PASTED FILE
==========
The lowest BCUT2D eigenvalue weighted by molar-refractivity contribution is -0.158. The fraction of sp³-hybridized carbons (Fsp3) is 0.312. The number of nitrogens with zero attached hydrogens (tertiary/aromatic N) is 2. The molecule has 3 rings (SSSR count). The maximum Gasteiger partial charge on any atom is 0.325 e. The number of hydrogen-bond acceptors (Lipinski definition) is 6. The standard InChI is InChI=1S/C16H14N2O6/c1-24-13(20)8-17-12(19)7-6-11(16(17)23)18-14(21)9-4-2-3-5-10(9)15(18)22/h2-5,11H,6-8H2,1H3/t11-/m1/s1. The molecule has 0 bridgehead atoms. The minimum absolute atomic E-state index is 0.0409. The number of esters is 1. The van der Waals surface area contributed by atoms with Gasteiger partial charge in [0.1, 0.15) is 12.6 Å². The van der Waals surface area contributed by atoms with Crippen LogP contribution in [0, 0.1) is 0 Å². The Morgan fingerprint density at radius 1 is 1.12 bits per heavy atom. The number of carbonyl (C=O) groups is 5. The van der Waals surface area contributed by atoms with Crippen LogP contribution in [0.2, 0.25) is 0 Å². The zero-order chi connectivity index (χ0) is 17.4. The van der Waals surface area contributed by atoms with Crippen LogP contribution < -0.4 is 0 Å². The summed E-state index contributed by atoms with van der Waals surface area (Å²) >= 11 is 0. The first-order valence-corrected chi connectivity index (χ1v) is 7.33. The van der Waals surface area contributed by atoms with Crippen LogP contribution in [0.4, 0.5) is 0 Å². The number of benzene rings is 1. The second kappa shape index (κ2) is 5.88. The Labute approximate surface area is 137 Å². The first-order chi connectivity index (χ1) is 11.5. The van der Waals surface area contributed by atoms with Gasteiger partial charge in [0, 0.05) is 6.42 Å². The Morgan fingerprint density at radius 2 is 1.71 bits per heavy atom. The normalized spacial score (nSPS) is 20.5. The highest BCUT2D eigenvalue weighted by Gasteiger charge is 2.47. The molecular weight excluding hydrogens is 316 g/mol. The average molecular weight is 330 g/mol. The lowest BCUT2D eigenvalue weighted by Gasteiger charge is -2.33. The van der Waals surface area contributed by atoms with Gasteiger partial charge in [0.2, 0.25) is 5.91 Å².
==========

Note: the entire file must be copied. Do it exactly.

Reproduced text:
The lowest BCUT2D eigenvalue weighted by molar-refractivity contribution is -0.158. The fraction of sp³-hybridized carbons (Fsp3) is 0.312. The number of nitrogens with zero attached hydrogens (tertiary/aromatic N) is 2. The molecule has 3 rings (SSSR count). The maximum Gasteiger partial charge on any atom is 0.325 e. The number of hydrogen-bond acceptors (Lipinski definition) is 6. The standard InChI is InChI=1S/C16H14N2O6/c1-24-13(20)8-17-12(19)7-6-11(16(17)23)18-14(21)9-4-2-3-5-10(9)15(18)22/h2-5,11H,6-8H2,1H3/t11-/m1/s1. The molecule has 0 bridgehead atoms. The minimum absolute atomic E-state index is 0.0409. The number of esters is 1. The van der Waals surface area contributed by atoms with Gasteiger partial charge in [0.1, 0.15) is 12.6 Å². The van der Waals surface area contributed by atoms with Crippen LogP contribution in [0, 0.1) is 0 Å². The Morgan fingerprint density at radius 1 is 1.12 bits per heavy atom. The number of carbonyl (C=O) groups is 5. The van der Waals surface area contributed by atoms with Crippen LogP contribution in [0.2, 0.25) is 0 Å². The zero-order chi connectivity index (χ0) is 17.4. The van der Waals surface area contributed by atoms with Crippen LogP contribution < -0.4 is 0 Å². The summed E-state index contributed by atoms with van der Waals surface area (Å²) >= 11 is 0. The first-order valence-corrected chi connectivity index (χ1v) is 7.33. The van der Waals surface area contributed by atoms with Crippen LogP contribution in [0.4, 0.5) is 0 Å². The number of benzene rings is 1. The second kappa shape index (κ2) is 5.88. The Labute approximate surface area is 137 Å². The first-order chi connectivity index (χ1) is 11.5. The van der Waals surface area contributed by atoms with Gasteiger partial charge in [0, 0.05) is 6.42 Å². The Morgan fingerprint density at radius 2 is 1.71 bits per heavy atom. The normalized spacial score (nSPS) is 20.5. The highest BCUT2D eigenvalue weighted by Gasteiger charge is 2.47. The molecular weight excluding hydrogens is 316 g/mol. The average molecular weight is 330 g/mol. The lowest BCUT2D eigenvalue weighted by Gasteiger charge is -2.33. The van der Waals surface area contributed by atoms with Gasteiger partial charge in [0.2, 0.25) is 5.91 Å².